stables and steeples

Banffshire was one of the few regions in Scotland that remained Catholic after the Reformation. This also applies to the regions of Barra, South Uist and Moidart. Today, about one eighth of the Scottish population is Catholic. In most cemeteries, the separation is not really obvious, there are some, where it is and there are very few others, that are purely Catholic. One of them is St Ninians in Buckie.


Many of the Catholics living in Scotland today have roots in Ireland, Poland or Italy. The Reformation in Scotland had changed the whole country, mass was illegal, Catholics were persecuted. Only where the chiefs were willing to protect their clan did the old faith survive.

In Banffshire it was the Earl of Huntley who kept the faith. The traces of his work are still evident today. Where the nobles remained Catholic, the rest of the population could as well. The Gordon family (Earl of Huntley) had their own priest for many years.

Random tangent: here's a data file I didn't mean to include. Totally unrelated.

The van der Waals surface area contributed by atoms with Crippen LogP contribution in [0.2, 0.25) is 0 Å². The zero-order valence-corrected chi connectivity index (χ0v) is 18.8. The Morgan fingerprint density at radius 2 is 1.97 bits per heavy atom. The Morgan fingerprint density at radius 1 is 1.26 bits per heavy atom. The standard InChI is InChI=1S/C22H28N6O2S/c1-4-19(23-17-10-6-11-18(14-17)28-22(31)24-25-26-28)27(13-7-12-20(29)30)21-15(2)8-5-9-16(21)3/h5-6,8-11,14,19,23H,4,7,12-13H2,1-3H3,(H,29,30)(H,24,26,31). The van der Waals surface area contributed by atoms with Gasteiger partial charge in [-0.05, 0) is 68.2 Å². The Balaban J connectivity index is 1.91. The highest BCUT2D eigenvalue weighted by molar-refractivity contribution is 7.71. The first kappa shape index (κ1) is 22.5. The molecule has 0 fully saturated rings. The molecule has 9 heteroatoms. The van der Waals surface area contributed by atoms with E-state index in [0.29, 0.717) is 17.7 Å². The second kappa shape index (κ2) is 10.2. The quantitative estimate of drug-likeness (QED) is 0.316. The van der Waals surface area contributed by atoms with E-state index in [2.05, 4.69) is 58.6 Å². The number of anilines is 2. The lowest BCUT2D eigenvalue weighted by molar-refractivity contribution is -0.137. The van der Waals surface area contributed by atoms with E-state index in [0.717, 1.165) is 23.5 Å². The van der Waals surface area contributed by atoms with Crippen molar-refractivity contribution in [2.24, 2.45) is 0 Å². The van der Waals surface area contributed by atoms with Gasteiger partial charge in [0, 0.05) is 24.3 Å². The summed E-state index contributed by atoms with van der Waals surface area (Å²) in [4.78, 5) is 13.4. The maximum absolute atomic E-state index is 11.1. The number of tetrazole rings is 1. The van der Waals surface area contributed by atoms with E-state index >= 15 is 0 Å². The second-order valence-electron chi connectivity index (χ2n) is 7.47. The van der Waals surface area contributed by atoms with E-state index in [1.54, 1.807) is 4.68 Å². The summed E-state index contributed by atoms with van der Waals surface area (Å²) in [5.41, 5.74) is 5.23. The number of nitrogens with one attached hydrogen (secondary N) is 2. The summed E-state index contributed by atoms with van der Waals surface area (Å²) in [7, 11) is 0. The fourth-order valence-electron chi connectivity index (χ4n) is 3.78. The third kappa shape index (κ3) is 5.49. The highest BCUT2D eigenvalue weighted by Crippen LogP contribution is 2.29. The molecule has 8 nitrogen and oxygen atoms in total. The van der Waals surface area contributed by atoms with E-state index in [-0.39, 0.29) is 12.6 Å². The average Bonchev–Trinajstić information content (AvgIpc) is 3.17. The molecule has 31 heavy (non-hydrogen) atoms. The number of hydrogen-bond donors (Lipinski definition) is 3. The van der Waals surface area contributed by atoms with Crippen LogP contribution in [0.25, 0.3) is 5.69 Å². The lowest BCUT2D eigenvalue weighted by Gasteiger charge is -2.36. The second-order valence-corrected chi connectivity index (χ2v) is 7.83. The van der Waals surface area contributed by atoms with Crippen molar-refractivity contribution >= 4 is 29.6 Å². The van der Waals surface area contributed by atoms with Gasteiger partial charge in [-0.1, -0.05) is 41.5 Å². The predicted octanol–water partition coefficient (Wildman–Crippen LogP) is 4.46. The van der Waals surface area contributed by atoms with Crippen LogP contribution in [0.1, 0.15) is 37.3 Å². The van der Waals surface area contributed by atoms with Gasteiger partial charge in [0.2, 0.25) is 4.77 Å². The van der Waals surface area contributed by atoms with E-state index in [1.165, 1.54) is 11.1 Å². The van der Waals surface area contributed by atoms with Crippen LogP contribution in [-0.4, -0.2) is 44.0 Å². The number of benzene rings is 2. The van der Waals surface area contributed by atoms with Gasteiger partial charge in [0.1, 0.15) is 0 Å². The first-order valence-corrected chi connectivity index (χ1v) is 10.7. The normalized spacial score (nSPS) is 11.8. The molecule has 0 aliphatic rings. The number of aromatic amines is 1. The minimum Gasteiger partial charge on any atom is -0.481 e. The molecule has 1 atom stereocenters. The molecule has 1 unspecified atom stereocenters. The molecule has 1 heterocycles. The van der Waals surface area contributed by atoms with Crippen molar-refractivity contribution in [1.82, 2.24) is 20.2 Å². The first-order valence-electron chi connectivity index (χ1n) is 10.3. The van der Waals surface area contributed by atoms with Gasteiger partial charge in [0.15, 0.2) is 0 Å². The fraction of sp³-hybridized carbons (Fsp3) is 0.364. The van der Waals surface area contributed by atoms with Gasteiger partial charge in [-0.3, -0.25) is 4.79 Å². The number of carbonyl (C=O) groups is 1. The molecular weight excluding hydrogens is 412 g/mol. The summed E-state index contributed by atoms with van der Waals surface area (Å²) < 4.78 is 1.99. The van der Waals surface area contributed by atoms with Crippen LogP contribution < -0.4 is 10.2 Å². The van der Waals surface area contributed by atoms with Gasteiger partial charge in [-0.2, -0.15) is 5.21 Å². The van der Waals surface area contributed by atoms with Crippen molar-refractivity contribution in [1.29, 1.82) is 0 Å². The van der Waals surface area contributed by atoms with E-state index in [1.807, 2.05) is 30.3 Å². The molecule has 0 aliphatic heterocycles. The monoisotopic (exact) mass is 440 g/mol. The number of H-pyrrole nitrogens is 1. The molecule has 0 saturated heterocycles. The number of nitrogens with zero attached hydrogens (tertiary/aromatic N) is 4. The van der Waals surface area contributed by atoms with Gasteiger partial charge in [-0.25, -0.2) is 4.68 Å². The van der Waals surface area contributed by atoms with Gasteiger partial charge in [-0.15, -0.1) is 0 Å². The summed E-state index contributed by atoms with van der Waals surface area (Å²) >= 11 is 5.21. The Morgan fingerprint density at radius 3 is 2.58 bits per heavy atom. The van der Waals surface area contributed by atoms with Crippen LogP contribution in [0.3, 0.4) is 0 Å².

The persecution of the Catholics reached a final climax after the second reformation and failed revolution of 1745. The rebels were largely Catholic, faith was a political identifier. Many priests had to hide for many years after Culloden.

What is left of the Catholic churches is usually not very grand. While magnificent cathedrals were still being built in 18th century France, the few Catholic priests in Scotland often preached in stables.

St Ninian’s Catholic cemetery in Buckie has a small chapel. It is open to visitors of all faiths.

 

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